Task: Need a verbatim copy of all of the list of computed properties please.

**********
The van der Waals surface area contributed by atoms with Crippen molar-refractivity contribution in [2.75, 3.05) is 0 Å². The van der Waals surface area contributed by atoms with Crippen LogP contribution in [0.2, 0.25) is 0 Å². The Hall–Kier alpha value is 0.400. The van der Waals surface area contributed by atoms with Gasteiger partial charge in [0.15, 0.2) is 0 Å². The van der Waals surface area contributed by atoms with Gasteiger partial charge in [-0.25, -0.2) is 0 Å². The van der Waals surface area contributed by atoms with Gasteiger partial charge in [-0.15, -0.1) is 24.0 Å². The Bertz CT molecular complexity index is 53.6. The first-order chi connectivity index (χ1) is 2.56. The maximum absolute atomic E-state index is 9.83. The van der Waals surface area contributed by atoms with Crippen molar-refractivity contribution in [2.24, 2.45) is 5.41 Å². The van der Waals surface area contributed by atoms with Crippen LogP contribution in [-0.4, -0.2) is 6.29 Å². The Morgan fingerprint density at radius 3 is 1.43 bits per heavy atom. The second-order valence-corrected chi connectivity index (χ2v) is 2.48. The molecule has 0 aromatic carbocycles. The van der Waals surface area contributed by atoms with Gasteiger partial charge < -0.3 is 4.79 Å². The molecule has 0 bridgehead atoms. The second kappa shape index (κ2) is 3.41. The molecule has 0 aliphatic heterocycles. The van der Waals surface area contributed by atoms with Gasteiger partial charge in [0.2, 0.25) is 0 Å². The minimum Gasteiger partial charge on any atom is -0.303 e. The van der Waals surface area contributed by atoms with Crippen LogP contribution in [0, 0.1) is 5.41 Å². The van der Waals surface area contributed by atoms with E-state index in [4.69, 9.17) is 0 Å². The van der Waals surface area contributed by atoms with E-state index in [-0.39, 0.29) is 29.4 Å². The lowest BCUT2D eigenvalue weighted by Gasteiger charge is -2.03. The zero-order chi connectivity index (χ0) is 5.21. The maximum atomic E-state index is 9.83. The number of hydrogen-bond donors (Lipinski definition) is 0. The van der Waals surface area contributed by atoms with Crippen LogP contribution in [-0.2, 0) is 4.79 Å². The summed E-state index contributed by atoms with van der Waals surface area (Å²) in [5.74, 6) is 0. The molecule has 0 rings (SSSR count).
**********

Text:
The van der Waals surface area contributed by atoms with Crippen molar-refractivity contribution in [2.75, 3.05) is 0 Å². The van der Waals surface area contributed by atoms with Crippen LogP contribution in [0.2, 0.25) is 0 Å². The Hall–Kier alpha value is 0.400. The van der Waals surface area contributed by atoms with Gasteiger partial charge in [0.15, 0.2) is 0 Å². The van der Waals surface area contributed by atoms with Gasteiger partial charge in [-0.25, -0.2) is 0 Å². The van der Waals surface area contributed by atoms with Gasteiger partial charge in [-0.15, -0.1) is 24.0 Å². The Bertz CT molecular complexity index is 53.6. The first-order chi connectivity index (χ1) is 2.56. The maximum absolute atomic E-state index is 9.83. The van der Waals surface area contributed by atoms with Crippen molar-refractivity contribution in [2.24, 2.45) is 5.41 Å². The van der Waals surface area contributed by atoms with Crippen LogP contribution in [-0.4, -0.2) is 6.29 Å². The Morgan fingerprint density at radius 3 is 1.43 bits per heavy atom. The second-order valence-corrected chi connectivity index (χ2v) is 2.48. The molecule has 0 aromatic carbocycles. The van der Waals surface area contributed by atoms with Gasteiger partial charge < -0.3 is 4.79 Å². The molecule has 0 bridgehead atoms. The second kappa shape index (κ2) is 3.41. The molecule has 0 aliphatic heterocycles. The van der Waals surface area contributed by atoms with Gasteiger partial charge in [0.2, 0.25) is 0 Å². The minimum Gasteiger partial charge on any atom is -0.303 e. The van der Waals surface area contributed by atoms with Crippen LogP contribution in [0, 0.1) is 5.41 Å². The van der Waals surface area contributed by atoms with E-state index in [4.69, 9.17) is 0 Å². The van der Waals surface area contributed by atoms with E-state index in [-0.39, 0.29) is 29.4 Å². The lowest BCUT2D eigenvalue weighted by Gasteiger charge is -2.03. The zero-order chi connectivity index (χ0) is 5.21. The maximum atomic E-state index is 9.83. The number of hydrogen-bond donors (Lipinski definition) is 0. The van der Waals surface area contributed by atoms with Crippen LogP contribution in [-0.2, 0) is 4.79 Å². The summed E-state index contributed by atoms with van der Waals surface area (Å²) in [5.74, 6) is 0. The molecule has 0 rings (SSSR count).